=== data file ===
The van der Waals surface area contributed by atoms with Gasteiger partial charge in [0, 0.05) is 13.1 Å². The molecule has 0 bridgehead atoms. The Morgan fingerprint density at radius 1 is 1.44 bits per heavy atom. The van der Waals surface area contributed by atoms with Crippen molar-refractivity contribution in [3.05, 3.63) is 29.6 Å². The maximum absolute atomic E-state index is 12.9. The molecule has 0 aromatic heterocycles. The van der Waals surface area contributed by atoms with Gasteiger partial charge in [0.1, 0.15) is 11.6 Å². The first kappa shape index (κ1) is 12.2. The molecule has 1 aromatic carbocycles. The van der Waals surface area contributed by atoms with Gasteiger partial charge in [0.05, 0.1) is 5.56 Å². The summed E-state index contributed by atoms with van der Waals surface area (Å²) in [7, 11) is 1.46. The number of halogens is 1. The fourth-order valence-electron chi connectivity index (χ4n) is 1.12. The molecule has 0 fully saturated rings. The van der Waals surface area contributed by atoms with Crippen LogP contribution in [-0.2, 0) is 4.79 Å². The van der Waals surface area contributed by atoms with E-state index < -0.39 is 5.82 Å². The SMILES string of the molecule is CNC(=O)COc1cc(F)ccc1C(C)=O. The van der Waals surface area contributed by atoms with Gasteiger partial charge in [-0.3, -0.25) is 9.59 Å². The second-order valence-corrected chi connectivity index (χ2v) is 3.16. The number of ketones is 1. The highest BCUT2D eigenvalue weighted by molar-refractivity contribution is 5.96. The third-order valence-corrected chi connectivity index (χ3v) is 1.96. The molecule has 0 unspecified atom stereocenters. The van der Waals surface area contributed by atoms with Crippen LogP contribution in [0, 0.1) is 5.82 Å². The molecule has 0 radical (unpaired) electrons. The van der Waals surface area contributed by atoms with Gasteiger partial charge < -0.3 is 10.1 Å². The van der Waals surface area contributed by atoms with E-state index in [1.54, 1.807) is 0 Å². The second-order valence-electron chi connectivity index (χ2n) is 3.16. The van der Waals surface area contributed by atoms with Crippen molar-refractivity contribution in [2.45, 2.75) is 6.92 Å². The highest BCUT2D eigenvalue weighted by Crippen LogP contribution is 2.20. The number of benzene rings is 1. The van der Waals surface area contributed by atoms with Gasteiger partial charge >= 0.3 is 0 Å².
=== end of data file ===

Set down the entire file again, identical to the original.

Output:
The van der Waals surface area contributed by atoms with Gasteiger partial charge in [0, 0.05) is 13.1 Å². The molecule has 0 bridgehead atoms. The Morgan fingerprint density at radius 1 is 1.44 bits per heavy atom. The van der Waals surface area contributed by atoms with Crippen molar-refractivity contribution in [3.05, 3.63) is 29.6 Å². The maximum absolute atomic E-state index is 12.9. The molecule has 0 aromatic heterocycles. The van der Waals surface area contributed by atoms with Gasteiger partial charge in [0.1, 0.15) is 11.6 Å². The first kappa shape index (κ1) is 12.2. The molecule has 1 aromatic carbocycles. The van der Waals surface area contributed by atoms with Gasteiger partial charge in [0.05, 0.1) is 5.56 Å². The summed E-state index contributed by atoms with van der Waals surface area (Å²) in [7, 11) is 1.46. The number of halogens is 1. The fourth-order valence-electron chi connectivity index (χ4n) is 1.12. The molecule has 0 fully saturated rings. The van der Waals surface area contributed by atoms with Crippen LogP contribution in [-0.2, 0) is 4.79 Å². The van der Waals surface area contributed by atoms with E-state index < -0.39 is 5.82 Å². The SMILES string of the molecule is CNC(=O)COc1cc(F)ccc1C(C)=O. The van der Waals surface area contributed by atoms with Gasteiger partial charge in [-0.3, -0.25) is 9.59 Å². The second-order valence-corrected chi connectivity index (χ2v) is 3.16. The number of ketones is 1. The highest BCUT2D eigenvalue weighted by molar-refractivity contribution is 5.96. The third-order valence-corrected chi connectivity index (χ3v) is 1.96. The molecule has 0 unspecified atom stereocenters. The van der Waals surface area contributed by atoms with Crippen LogP contribution in [0, 0.1) is 5.82 Å². The molecule has 0 radical (unpaired) electrons. The van der Waals surface area contributed by atoms with Gasteiger partial charge < -0.3 is 10.1 Å². The van der Waals surface area contributed by atoms with E-state index in [1.54, 1.807) is 0 Å². The second-order valence-electron chi connectivity index (χ2n) is 3.16. The van der Waals surface area contributed by atoms with Crippen molar-refractivity contribution in [2.45, 2.75) is 6.92 Å². The highest BCUT2D eigenvalue weighted by Crippen LogP contribution is 2.20. The number of benzene rings is 1. The van der Waals surface area contributed by atoms with Gasteiger partial charge >= 0.3 is 0 Å².